What does it really mean to “do good”?
Too often, it’s about the amelioration of harm and “doing to” rather than “doing with.” Charity is most people’s shorthand for this, commonly meaning helping people less fortunate than ourselves, stepping in when they have a problem that they can’t solve on their own, supporting the work of charities. The welfare state is another, seen as a safety net when individual resources are not enough.
But I think we need a shift up in gear, in which “doing good” is seen primarily as building resourceful and resilient individuals and communities before problems occur, with people and institutions across different sectors working together to achieve this.
The state ‘s idea of itself needs to change if this is to happen. It currently characterizes itself mostly as a deliver of public services, focusing on managerial efficiency as its key role, rather than on social mobilization and collaboration. Good health and education, for example, involve many hands – individuals, families, communities, businesses, voluntary organisations – with public services being only on one of them. But politicians focus on service reform.
Becoming “an enabling state” (a concept invented by the Carnegie UK Trust) would require a much more collaborative approach. We’ve heard the rhetoric before in the Big Society and in the previous Labour government’s Third Way and “civic renewal” – and it’s true they did not work. But, as Civil Exchange’s Big Society Audits documented, these initiatives failed partly because successive governments adopted a centralized, command and control approach, and often sidestepped or even undermined longstanding social infrastructure in the process. Moreover, efforts were undermined by a public sector reform model that seeks to create value for money through competition, rather than collaboration, and which sees services as transactions where efficiencies of scale are more important than efficiencies of social value.
This public service delivery model often regards people as the problem, but an “enabling state” would see them as the solution, recognizing that individuals and communities often know the solutions to their own problems better than other people, no matter how skilled, and with the right support often have the ability to deal with them.
It’s not just public services that do this. Charities too have become very effective at dramatizing the problem they are there to solve in terms of people, not systems. It helps them appeal to the public and funders for financial support. And if prevention rather than cure were the rule – many charities would find themselves redundant.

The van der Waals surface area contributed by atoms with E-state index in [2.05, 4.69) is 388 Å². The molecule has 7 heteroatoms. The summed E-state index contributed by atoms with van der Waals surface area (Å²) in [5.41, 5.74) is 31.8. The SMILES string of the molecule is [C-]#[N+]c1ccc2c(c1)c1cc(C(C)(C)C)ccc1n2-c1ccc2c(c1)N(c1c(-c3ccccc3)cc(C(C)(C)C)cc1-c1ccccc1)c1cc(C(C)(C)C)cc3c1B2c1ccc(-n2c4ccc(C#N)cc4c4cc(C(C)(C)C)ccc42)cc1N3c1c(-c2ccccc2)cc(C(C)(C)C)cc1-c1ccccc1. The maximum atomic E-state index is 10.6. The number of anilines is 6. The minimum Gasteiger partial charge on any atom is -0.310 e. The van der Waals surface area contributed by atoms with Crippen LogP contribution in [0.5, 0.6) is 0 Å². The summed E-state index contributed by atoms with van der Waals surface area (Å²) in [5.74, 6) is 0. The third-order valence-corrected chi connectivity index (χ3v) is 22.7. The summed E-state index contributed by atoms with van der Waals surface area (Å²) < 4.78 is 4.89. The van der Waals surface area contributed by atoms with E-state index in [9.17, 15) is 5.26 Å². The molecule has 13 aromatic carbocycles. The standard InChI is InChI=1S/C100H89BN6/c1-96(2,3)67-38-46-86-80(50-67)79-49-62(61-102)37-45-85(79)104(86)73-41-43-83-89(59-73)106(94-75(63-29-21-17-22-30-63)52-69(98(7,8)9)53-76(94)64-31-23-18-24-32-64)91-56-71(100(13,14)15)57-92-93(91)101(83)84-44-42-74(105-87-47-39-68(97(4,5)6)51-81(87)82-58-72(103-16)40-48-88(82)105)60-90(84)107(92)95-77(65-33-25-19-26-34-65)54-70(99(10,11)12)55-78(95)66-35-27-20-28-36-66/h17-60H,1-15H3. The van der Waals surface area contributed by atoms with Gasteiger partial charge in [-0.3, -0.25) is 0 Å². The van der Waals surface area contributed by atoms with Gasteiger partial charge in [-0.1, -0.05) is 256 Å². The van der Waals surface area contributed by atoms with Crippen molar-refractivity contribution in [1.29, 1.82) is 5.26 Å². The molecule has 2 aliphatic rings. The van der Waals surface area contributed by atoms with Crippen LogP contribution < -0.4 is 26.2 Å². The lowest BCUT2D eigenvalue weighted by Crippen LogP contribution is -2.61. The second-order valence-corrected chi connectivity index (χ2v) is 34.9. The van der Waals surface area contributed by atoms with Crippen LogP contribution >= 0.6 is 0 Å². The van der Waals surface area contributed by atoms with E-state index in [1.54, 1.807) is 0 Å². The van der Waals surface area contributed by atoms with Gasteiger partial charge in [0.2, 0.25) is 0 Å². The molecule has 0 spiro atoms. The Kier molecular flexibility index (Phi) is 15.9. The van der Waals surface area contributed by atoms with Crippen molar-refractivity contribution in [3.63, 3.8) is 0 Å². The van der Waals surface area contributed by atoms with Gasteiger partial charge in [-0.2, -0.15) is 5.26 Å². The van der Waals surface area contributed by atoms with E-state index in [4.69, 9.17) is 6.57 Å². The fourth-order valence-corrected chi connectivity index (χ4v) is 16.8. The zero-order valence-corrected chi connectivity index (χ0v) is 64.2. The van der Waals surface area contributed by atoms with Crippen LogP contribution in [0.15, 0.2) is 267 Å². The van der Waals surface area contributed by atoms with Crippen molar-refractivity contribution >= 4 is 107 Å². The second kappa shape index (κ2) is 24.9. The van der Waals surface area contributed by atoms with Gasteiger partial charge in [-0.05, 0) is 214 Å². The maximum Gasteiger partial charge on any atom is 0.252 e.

Even so, many voluntary organisations do seek to work with others, and/or campaign to tackle problems at their very root. But increasingly the environment is against them, with Ministers and others telling them to “stick to the knitting” of service delivery, their campaigning role under increasing threat, competition rather than collaboration becoming the contract norm, their services funded increasingly narrowly, undermining attempts to develop transformative relationships with those they serve, and smaller specialist and locally based charities that help build strong communities facing financial growing difficulties.
It is hard to avoid the pessimistic conclusion that “doing good” is going backwards, with interventions increasingly atomized, and crisis management becoming the norm.
And yet there are many people and organisations- across all sectors -who wish to work differently, focusing on prevention, practising collaboration, treating people and communities as assets, seeking to build strong relationships and find place based solutions. The barriers may be numerous but austerity has, despite its many problems, created new pressure for change: the status quo is becoming unaffordable, the state cannot do it alone.
But how can we generate change on any scale? The starting point must be to apply these principles to ourselves and find common cause with others, showing leadership, changing the narrative, challenging the current model of how things are done, creating examples of how it can be done differently. By “doing good” in this way, we start to build a movement, and in doing so we may help create not just an “enabling state” but also an “enabling society.”
Caroline Slocock is Direct of Civil Exchange and principal author of Whose Society? The final Big Society Audit, February 2015, and An Independent Question: the voluntary sector in 2016, March 2016.